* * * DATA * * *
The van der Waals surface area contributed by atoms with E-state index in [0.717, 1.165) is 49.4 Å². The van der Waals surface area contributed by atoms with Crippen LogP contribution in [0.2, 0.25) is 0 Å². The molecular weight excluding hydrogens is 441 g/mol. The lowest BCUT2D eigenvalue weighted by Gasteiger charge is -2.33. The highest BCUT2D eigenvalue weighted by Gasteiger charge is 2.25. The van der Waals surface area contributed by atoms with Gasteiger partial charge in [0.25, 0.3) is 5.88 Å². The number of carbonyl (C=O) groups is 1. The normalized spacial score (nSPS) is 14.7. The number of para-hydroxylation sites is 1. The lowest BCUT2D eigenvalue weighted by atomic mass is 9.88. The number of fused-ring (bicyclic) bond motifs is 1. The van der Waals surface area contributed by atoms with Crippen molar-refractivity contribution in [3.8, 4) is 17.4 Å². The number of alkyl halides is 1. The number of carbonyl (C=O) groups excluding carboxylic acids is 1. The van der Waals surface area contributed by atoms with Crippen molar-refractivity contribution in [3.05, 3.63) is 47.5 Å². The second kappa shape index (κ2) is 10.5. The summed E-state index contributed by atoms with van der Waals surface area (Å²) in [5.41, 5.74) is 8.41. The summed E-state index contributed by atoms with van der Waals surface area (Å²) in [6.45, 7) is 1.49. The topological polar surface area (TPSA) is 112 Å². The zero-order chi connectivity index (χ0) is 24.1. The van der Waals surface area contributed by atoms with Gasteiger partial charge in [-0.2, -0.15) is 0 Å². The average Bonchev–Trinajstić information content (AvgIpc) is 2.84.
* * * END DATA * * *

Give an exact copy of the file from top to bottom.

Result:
The van der Waals surface area contributed by atoms with E-state index in [0.717, 1.165) is 49.4 Å². The van der Waals surface area contributed by atoms with Crippen LogP contribution in [0.2, 0.25) is 0 Å². The molecular weight excluding hydrogens is 441 g/mol. The lowest BCUT2D eigenvalue weighted by Gasteiger charge is -2.33. The highest BCUT2D eigenvalue weighted by Gasteiger charge is 2.25. The van der Waals surface area contributed by atoms with Gasteiger partial charge in [0.25, 0.3) is 5.88 Å². The number of carbonyl (C=O) groups is 1. The normalized spacial score (nSPS) is 14.7. The number of para-hydroxylation sites is 1. The lowest BCUT2D eigenvalue weighted by atomic mass is 9.88. The number of fused-ring (bicyclic) bond motifs is 1. The van der Waals surface area contributed by atoms with Crippen molar-refractivity contribution in [3.8, 4) is 17.4 Å². The number of alkyl halides is 1. The number of carbonyl (C=O) groups excluding carboxylic acids is 1. The van der Waals surface area contributed by atoms with Crippen molar-refractivity contribution in [3.05, 3.63) is 47.5 Å². The second kappa shape index (κ2) is 10.5. The summed E-state index contributed by atoms with van der Waals surface area (Å²) in [5.41, 5.74) is 8.41. The summed E-state index contributed by atoms with van der Waals surface area (Å²) in [6.45, 7) is 1.49. The topological polar surface area (TPSA) is 112 Å². The zero-order chi connectivity index (χ0) is 24.1. The van der Waals surface area contributed by atoms with Gasteiger partial charge in [-0.2, -0.15) is 0 Å². The average Bonchev–Trinajstić information content (AvgIpc) is 2.84.